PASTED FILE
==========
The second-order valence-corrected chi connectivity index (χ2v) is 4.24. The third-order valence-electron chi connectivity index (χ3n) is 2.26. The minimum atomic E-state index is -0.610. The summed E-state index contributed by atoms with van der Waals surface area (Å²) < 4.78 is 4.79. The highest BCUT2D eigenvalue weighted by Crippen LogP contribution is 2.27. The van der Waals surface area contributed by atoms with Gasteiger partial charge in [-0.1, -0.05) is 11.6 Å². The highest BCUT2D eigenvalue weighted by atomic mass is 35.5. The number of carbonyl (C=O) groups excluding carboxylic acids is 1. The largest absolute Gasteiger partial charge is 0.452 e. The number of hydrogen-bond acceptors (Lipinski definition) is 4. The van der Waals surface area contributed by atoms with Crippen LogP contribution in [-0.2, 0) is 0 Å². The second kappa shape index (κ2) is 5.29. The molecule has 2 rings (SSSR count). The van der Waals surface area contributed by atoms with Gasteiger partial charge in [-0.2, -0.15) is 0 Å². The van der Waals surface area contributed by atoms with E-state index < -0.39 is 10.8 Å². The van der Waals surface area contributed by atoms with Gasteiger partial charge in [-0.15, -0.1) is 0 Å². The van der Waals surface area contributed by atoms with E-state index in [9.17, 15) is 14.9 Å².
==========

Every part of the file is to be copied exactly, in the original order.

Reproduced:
The second-order valence-corrected chi connectivity index (χ2v) is 4.24. The third-order valence-electron chi connectivity index (χ3n) is 2.26. The minimum atomic E-state index is -0.610. The summed E-state index contributed by atoms with van der Waals surface area (Å²) < 4.78 is 4.79. The highest BCUT2D eigenvalue weighted by Crippen LogP contribution is 2.27. The van der Waals surface area contributed by atoms with Gasteiger partial charge in [-0.1, -0.05) is 11.6 Å². The highest BCUT2D eigenvalue weighted by atomic mass is 35.5. The number of carbonyl (C=O) groups excluding carboxylic acids is 1. The largest absolute Gasteiger partial charge is 0.452 e. The number of hydrogen-bond acceptors (Lipinski definition) is 4. The van der Waals surface area contributed by atoms with Crippen LogP contribution in [-0.2, 0) is 0 Å². The second kappa shape index (κ2) is 5.29. The molecule has 2 rings (SSSR count). The van der Waals surface area contributed by atoms with Gasteiger partial charge in [-0.2, -0.15) is 0 Å². The van der Waals surface area contributed by atoms with E-state index < -0.39 is 10.8 Å². The van der Waals surface area contributed by atoms with Gasteiger partial charge in [-0.15, -0.1) is 0 Å². The van der Waals surface area contributed by atoms with E-state index in [9.17, 15) is 14.9 Å².